Royals manager Ned Yost on Danny Duffy vs. Yankees: 'He was in control'
On Thursday night, the Royals beat the Yankees and finished the evening with a 17-23 record. Fans often jump the gun, but Royals GM Dayton Moore has said he waits at least 40 games before drawing any conclusions about a team.
Well, the Royal have now played 40 games; where do things stand?
To help answer that question, let’s compare this Royals team to one from the recent past.
In 2014, the Royals got off to another slow start, but eventually won the American League championship and made it all the way to Game 7 of the World Series.
So where did that team stand after 40 games?
The 2014 Royals started 20-20 — three games better than the 2017 team — but after 40 games, the 2014 Royals were 6 games behind the division leading Detroit Tigers. This year nobody in the AL Central is running away with it, so as of Friday morning the Royals are 4 1/2 games behind the division-leading Minnesota Twins.
Does that mean the Royals are in better shape this year than they were in 2014?
In 2014, the Royals might have been 6 games back after 40 games, but they were in second place; in 2017 the Royals are in last place and have to climb over every team in the division to get back in first place.
There are 122 games left to play — plenty of time for the Royals to get back into the playoff hunt — but how likely is that?
Let’s continue to compare teams.
The starting rotation
In 2014, the Royals’ starting rotation ranked fourth in the league with an ERA of 3.60; in 2017, the Royals’ starting rotation is currently fourth with an ERA of 3.73.
In 2014, Royals’ starting pitchers provided quality starts (six or more innings pitched, three or less earned runs allowed) 59 percent of the time; in 2017, Royals’ starting pitchers have provided quality starts 52 percent of the time, so they’re handing the ball to the bullpen early in the game more often.
How’s that working out?
In 2014, the Royals had the fifth-best bullpen in the league with a record of 28-18 and an ERA of 3.30; in 2017, the Royals bullpen is ranked 12th with a record of 6-8 and an ERA of 4.91.
In 2014, when the Royals were ahead after six innings they won about 94 percent of the time; this season when the Royals are ahead after six innings they win about 82 percent of the time.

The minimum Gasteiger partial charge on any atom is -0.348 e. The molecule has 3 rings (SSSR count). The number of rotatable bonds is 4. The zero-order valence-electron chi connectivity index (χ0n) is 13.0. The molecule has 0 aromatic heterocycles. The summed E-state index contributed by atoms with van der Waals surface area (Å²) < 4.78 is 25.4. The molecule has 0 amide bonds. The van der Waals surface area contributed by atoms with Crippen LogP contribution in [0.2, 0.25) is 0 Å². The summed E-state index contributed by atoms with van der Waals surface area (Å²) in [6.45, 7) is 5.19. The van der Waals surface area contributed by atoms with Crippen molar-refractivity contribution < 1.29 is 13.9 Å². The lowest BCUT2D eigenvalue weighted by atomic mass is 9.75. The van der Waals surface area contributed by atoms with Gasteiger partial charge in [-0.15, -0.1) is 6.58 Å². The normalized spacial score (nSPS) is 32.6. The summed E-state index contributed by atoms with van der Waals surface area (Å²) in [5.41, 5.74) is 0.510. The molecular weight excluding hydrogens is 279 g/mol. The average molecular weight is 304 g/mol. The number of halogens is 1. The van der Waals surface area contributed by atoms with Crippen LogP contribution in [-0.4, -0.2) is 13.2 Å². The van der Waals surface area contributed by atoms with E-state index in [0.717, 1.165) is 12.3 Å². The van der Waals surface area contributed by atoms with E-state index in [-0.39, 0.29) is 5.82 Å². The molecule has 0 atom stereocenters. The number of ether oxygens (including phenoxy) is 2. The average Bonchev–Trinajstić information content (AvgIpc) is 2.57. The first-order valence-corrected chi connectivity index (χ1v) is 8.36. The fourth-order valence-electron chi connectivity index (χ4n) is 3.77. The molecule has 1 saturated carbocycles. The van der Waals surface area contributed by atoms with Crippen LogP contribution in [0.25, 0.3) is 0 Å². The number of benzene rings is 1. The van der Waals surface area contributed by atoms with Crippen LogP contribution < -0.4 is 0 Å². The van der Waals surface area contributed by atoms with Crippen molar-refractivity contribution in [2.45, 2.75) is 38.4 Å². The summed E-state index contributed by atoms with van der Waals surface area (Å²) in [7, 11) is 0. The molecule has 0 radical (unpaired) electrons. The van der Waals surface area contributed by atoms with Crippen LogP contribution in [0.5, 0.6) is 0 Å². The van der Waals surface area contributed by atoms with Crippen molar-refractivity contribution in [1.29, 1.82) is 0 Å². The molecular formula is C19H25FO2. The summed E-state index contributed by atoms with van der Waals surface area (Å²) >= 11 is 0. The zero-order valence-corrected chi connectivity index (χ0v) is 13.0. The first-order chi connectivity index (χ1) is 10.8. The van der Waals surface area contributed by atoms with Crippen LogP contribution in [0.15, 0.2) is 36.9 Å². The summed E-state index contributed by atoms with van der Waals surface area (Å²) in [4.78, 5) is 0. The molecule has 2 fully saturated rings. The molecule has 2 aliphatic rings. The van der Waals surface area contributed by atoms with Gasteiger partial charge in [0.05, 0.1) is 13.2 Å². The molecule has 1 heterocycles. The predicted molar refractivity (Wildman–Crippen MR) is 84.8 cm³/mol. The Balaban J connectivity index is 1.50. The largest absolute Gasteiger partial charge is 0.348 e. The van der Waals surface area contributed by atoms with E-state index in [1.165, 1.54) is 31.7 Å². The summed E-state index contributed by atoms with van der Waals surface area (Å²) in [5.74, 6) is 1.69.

In 2014, the Royals had a total of 12 blown saves all season; in the first 40 games played in 2017, the Royals already have six blown saves.
Bottom line: if the 2017 Royals want to pull off the same trick the 2014 Royals did, it would be helpful if the starters go deeper in the game and the relievers pitch better than they have so far.
The 2017, Royals still have excellent defenders all over the field.
If guys have lost a step as they aged, they should make up for that with experience and better positioning. For instance: Alcides Escobar seems to make fewer spectacular plays, but that’s because he’s starting in the right spot more often.
The defensive liabilities in 2014 were Nori Aoki in right (he wanted to play too deep and ran bad routes to the ball) and Omar Infante at second (he didn’t always seem to give 100 percent effort and had a weak arm).
They’ve been replaced by Jorge Soler in right (so far he seems below average) and Whit Merrifield who — all things considered — seems to be a step up from Infante.
In 2014, Salvador Perez threw out 30 percent of baserunners; in 2017 it’s 23 percent, but that appears to be more the fault of the pitchers and slow delivery times than any drop off in Salvy’s throwing skills.
In 2014, the Royals were the best in the league when it came to stealing bases and finished the regular season with 153 steals.
In 2017, the Royals currently rank fifth and are on pace to steal 97 bags.
Some of this is because teams are paying more attention to the Royals’ running game and speeding up their delivery times, but some of it is due to the loss of team speed and that mainly means Jarrod Dyson.
Dyson was the kind of guy who could steal a base when everyone in the stadium knew he was going to try; right now the Royals have more “situational” base stealers — guys who can run if conditions are right.
And if the Royals base stealing isn’t as much of a threat as it was in the past, pitchers can concentrate on the hitter and don’t have to throw as many fastballs.
In 2014, the Royals were second in the AL in team batting average (.263); the 2017 Royals are currently last in the league in team batting average (.227).
The 2014 Royals were the hardest team in the league to strike out; they put pressure on the opposing defense by getting the ball in play and running like their hair was on fire. In 2017, four AL teams have struck out less; the Royals are no longer the best in the league at getting the ball in play.
In 2014, the Royals were ninth in runs scored, but made that work because only three teams allowed fewer; in 2017, the Royals are dead last in runs scored and 10th in runs allowed.
On June 6, 2014, the Royals were 29-32 and in fourth place; the next day they started a 10-game winning streak and when it was over the Royals were in first place.
So far this season the Royals haven’t demonstrated the capability of running off that kind of winning streak.
Like I said at the beginning, the Royals have 122 games left to get back in the playoff hunt, so anything is possible.
But the 2017 team does not compare favorably with the 2014 Royals team that overcame a poor start. Overall the starting pitching and defense compare OK, but the bullpen, base running and offense aren’t the same.
That doesn’t mean the Royals can’t make it work.
There’s more than one way to win a ballgame, but if the 2017 Royals are going to survive the trading deadline intact, this would be a pretty good time to start winning some games.